What does the Net Promoter Score mean?
“How likely is it that, on a scale of 0 to 10, you would recommend Company X to family, friends and colleagues.”
The Net Promoter Score, introduced by Bain & Company, consists of the question you see above. The so-called NPS question. By asking this question, you measure to what extent your customers would recommend your company to people they are close to.
If one of your customers wants to recommend your product or service to a friend, in other words: word-of-mouth advertising, you benefit from free marketing. This potential customer trusts his or her friend rather more than when you advertise how good your product or service is. The NPS therefore gives you an indication to what extent your customers are willing to recommend you and to what extent you benefit from this form of marketing.
It is also true that customers who answer the NPS question with a 9 or a 10 (and would therefore recommend you) are more likely to make a repeat purchase themselves. Therefore, NPS also gives you a good indication of how loyal customers are!
Promoters, passives en detractors
Respondents are divided into three groups based on the number they give:
Promoters are loyal customers who are very satisfied. They purchase more products and/or services and would recommend your company to family, friends and colleagues.
Passives are customers who are reasonably satisfied with your company’s product and/or service. However, if a competitor offers a more attractive offer, there is a possibility that they will leave your company.
Detractors are clients who would discourage rather than recommend your company. These customers could damage your company’s image.
Calculating the NPS
To calculate the NPS score, reduce the percentage of promoters by the percentage of detractors. The result is then displayed as an absolute number. This number can be between -100 and +100.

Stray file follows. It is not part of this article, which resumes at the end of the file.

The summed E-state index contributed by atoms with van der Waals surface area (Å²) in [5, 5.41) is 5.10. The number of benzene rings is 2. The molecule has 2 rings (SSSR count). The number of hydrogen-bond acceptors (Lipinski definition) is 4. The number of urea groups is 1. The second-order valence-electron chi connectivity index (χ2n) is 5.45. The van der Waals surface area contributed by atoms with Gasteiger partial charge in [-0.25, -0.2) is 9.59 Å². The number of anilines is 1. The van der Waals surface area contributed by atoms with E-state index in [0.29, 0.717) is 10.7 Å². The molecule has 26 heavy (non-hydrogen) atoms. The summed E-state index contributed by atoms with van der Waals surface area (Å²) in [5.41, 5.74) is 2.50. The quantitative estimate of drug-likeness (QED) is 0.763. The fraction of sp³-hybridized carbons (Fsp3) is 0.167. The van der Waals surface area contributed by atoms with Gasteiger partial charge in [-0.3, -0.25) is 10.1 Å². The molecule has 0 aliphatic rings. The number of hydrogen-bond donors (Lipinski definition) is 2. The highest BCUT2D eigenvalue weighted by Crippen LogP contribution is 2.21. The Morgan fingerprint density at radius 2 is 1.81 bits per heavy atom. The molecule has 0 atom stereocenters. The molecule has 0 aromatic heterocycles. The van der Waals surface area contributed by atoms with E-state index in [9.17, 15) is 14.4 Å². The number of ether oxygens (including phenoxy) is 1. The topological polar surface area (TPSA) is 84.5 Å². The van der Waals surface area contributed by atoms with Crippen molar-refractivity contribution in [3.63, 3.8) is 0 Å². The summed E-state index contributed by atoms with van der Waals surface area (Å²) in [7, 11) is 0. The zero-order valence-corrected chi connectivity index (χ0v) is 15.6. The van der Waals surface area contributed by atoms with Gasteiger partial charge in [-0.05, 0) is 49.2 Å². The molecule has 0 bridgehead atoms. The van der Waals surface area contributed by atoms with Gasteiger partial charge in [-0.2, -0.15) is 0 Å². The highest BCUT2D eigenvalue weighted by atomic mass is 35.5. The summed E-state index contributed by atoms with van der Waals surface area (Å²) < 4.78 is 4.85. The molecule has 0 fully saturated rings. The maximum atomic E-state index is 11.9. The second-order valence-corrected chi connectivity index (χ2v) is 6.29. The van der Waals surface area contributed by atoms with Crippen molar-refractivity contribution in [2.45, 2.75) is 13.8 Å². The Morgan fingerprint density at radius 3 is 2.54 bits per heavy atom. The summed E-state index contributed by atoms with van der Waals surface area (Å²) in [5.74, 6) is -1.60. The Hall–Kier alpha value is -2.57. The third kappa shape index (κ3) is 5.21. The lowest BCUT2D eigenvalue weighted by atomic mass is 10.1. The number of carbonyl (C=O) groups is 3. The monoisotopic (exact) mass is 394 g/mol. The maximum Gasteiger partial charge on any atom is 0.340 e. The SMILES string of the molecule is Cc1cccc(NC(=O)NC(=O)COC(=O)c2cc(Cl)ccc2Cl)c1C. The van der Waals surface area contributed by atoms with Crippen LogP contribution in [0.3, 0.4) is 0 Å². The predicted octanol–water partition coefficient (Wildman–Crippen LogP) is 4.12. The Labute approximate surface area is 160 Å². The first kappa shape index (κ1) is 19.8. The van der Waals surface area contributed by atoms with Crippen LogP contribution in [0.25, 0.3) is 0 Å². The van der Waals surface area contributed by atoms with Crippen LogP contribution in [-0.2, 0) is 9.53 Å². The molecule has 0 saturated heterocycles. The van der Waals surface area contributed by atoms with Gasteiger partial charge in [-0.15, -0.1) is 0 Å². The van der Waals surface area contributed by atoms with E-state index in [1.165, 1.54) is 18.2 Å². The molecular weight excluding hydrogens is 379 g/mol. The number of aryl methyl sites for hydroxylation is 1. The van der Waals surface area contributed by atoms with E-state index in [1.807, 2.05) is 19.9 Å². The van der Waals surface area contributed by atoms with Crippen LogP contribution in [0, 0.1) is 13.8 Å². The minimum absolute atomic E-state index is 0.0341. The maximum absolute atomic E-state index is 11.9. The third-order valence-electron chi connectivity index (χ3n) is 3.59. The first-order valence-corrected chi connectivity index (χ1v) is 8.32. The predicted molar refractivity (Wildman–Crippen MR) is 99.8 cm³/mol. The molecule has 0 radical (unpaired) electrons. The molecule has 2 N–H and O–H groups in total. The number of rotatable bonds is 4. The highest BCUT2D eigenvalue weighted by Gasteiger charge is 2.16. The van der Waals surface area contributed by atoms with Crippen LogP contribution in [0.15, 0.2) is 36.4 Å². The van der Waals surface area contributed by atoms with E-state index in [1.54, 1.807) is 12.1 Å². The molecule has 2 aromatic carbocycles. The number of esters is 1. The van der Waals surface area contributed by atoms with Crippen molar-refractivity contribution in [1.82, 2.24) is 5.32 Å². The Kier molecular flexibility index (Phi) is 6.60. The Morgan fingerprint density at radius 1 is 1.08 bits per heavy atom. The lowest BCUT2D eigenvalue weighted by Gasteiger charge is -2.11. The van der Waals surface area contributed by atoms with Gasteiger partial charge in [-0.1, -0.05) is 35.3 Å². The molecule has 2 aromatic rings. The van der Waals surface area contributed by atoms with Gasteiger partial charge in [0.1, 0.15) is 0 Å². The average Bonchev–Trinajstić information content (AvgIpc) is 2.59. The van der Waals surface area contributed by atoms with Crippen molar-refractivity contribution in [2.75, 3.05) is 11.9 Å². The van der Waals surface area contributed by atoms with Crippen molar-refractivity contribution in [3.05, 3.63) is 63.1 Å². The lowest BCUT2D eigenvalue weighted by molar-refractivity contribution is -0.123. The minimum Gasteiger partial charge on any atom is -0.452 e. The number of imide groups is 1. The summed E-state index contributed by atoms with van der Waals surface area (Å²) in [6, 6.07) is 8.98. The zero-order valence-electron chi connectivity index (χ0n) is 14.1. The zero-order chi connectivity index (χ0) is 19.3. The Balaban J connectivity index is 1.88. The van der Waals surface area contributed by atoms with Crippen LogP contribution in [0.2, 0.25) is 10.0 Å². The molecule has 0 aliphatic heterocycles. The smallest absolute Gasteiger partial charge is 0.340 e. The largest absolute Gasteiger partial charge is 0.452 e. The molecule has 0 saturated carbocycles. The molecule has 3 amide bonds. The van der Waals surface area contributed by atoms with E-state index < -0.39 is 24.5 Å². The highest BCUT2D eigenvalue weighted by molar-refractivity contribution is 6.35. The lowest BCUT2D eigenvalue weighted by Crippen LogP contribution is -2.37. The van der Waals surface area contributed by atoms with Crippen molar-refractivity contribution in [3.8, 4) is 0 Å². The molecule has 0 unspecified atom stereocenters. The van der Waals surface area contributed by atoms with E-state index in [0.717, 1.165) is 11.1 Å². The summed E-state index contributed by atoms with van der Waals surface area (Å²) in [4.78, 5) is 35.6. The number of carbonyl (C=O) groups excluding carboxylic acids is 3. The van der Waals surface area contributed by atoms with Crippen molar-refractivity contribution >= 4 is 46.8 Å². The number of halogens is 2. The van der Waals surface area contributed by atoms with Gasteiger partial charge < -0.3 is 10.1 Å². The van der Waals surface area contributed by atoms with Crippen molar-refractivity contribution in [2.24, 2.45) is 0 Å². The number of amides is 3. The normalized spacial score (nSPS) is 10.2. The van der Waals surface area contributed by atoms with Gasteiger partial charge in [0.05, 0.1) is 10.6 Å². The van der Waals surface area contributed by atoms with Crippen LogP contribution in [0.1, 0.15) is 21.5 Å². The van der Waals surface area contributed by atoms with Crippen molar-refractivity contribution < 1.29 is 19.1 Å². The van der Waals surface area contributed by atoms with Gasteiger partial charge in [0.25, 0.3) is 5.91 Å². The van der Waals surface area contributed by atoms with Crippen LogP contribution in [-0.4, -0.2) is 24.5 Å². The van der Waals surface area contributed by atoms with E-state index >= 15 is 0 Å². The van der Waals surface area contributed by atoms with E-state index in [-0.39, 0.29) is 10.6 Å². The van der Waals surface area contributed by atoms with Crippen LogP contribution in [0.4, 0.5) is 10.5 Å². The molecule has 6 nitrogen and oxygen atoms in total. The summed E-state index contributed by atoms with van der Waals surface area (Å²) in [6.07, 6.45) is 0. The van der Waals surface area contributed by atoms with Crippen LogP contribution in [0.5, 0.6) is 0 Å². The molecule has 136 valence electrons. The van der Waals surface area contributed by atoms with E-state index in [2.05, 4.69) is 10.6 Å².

Ask further after getting a score!
Whatever NPS score you end up with, positive or negative, you must act on it. By contacting dissatisfied or very satisfied customers you can understand what is going on, why customers have had a certain experience and can improve this.
But when your feedback is not followed up, the NPS is nothing but a number. Sure, it indicates customer satisfaction, but you have to go deeper into this to increase that score. It is therefore important that you know what your customers think and why they give that score. Only this way will the Net Promoter Score really live within your organization.To know why customers are dissatisfied or dissatisfied, it is best to ask more in-depth questions in your NPS survey. This can be done with drivers (pre-defined answers) or an open text field. Especially when customers have taken the trouble to fill in an open text field with a clear description of their story, they also deserve feedback. And with this feedback, you close the feedback loop with your customers.
How not to use the NPS
The Net Promoter Score is meant to give you an indication of the loyalty of your customers. It really is a metric and not a ‘target’. If you use the NPS as a target for your employees, its value can be lost. The danger is that:
- You set unrealistic targets for your employees.
- You only focus on the scores and not on the floor.
- Employees to do cherry-picking
Would you like to know more about the use of the NPS and things to consider? Read it here!
Start measuring the NPS? Insocial will help you!
Insocial helps you to set up a smart, short and powerful NPS survey. You can automatically send this out at different moments during the customer journey. This way you know exactly when your customers would or wouldn’t recommend you and especially the reason behind this.